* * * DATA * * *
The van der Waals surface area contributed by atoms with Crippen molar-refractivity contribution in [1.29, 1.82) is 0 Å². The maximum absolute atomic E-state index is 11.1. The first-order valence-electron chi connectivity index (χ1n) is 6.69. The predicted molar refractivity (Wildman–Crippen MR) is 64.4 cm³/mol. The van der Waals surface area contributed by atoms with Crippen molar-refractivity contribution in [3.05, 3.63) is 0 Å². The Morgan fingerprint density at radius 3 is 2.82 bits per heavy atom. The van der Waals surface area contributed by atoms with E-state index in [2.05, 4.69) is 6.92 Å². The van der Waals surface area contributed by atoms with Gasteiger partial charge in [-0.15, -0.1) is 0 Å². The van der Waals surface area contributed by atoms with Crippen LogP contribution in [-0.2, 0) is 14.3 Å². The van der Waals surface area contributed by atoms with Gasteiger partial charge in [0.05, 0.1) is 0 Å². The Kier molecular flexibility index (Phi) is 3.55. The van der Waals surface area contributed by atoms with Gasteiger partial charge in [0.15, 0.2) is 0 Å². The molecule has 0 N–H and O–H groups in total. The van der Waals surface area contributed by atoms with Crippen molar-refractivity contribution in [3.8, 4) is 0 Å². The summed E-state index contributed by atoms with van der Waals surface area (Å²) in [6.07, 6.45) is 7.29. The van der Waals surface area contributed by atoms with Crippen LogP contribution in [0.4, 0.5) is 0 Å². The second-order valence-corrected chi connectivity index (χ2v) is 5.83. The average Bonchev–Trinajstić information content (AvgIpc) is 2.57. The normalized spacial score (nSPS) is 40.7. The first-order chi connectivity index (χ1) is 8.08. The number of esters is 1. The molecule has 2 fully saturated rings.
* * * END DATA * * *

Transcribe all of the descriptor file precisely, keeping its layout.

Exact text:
The van der Waals surface area contributed by atoms with Crippen molar-refractivity contribution in [1.29, 1.82) is 0 Å². The maximum absolute atomic E-state index is 11.1. The first-order valence-electron chi connectivity index (χ1n) is 6.69. The predicted molar refractivity (Wildman–Crippen MR) is 64.4 cm³/mol. The van der Waals surface area contributed by atoms with Crippen molar-refractivity contribution in [3.05, 3.63) is 0 Å². The Morgan fingerprint density at radius 3 is 2.82 bits per heavy atom. The van der Waals surface area contributed by atoms with E-state index in [2.05, 4.69) is 6.92 Å². The van der Waals surface area contributed by atoms with Gasteiger partial charge in [-0.15, -0.1) is 0 Å². The van der Waals surface area contributed by atoms with Crippen LogP contribution in [-0.2, 0) is 14.3 Å². The van der Waals surface area contributed by atoms with Gasteiger partial charge in [0.05, 0.1) is 0 Å². The Kier molecular flexibility index (Phi) is 3.55. The van der Waals surface area contributed by atoms with Gasteiger partial charge in [0.15, 0.2) is 0 Å². The molecule has 0 N–H and O–H groups in total. The van der Waals surface area contributed by atoms with Crippen molar-refractivity contribution in [3.8, 4) is 0 Å². The summed E-state index contributed by atoms with van der Waals surface area (Å²) in [6.07, 6.45) is 7.29. The van der Waals surface area contributed by atoms with Crippen LogP contribution in [0.4, 0.5) is 0 Å². The second-order valence-corrected chi connectivity index (χ2v) is 5.83. The average Bonchev–Trinajstić information content (AvgIpc) is 2.57. The normalized spacial score (nSPS) is 40.7. The first-order chi connectivity index (χ1) is 8.08. The number of esters is 1. The molecule has 2 fully saturated rings.